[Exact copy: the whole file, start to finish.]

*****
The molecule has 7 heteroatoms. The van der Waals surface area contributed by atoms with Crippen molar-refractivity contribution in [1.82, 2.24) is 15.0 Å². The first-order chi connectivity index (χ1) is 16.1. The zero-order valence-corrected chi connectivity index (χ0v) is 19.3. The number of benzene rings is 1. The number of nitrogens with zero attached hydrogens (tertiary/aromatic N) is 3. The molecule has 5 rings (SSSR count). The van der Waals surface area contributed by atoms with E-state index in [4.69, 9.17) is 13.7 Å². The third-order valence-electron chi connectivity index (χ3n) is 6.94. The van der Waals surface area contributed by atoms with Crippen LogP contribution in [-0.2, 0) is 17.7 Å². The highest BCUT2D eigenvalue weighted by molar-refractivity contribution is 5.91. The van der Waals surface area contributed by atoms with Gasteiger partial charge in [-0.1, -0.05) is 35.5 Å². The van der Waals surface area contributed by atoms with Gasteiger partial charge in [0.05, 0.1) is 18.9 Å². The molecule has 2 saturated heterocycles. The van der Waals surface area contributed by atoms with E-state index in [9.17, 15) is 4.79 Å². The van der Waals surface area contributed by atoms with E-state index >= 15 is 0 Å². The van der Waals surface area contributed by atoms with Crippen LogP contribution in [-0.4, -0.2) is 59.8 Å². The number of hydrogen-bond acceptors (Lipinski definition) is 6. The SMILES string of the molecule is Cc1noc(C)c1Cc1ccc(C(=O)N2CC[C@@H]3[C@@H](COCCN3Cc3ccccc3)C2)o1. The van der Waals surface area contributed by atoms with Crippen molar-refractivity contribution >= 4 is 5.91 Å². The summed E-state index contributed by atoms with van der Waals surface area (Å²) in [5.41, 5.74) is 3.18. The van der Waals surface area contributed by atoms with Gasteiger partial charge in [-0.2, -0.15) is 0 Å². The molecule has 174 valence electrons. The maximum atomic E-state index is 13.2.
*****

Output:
The molecule has 7 heteroatoms. The van der Waals surface area contributed by atoms with Crippen molar-refractivity contribution in [1.82, 2.24) is 15.0 Å². The first-order chi connectivity index (χ1) is 16.1. The zero-order valence-corrected chi connectivity index (χ0v) is 19.3. The number of benzene rings is 1. The number of nitrogens with zero attached hydrogens (tertiary/aromatic N) is 3. The molecule has 5 rings (SSSR count). The van der Waals surface area contributed by atoms with E-state index in [4.69, 9.17) is 13.7 Å². The third-order valence-electron chi connectivity index (χ3n) is 6.94. The van der Waals surface area contributed by atoms with Crippen LogP contribution in [-0.2, 0) is 17.7 Å². The highest BCUT2D eigenvalue weighted by molar-refractivity contribution is 5.91. The van der Waals surface area contributed by atoms with Gasteiger partial charge in [-0.1, -0.05) is 35.5 Å². The van der Waals surface area contributed by atoms with Gasteiger partial charge in [0.05, 0.1) is 18.9 Å². The molecule has 2 saturated heterocycles. The van der Waals surface area contributed by atoms with E-state index in [9.17, 15) is 4.79 Å². The van der Waals surface area contributed by atoms with E-state index >= 15 is 0 Å². The van der Waals surface area contributed by atoms with Crippen LogP contribution in [-0.4, -0.2) is 59.8 Å². The number of hydrogen-bond acceptors (Lipinski definition) is 6. The SMILES string of the molecule is Cc1noc(C)c1Cc1ccc(C(=O)N2CC[C@@H]3[C@@H](COCCN3Cc3ccccc3)C2)o1. The van der Waals surface area contributed by atoms with Crippen molar-refractivity contribution >= 4 is 5.91 Å². The summed E-state index contributed by atoms with van der Waals surface area (Å²) in [5.41, 5.74) is 3.18. The van der Waals surface area contributed by atoms with Gasteiger partial charge in [-0.2, -0.15) is 0 Å². The molecule has 174 valence electrons. The maximum atomic E-state index is 13.2.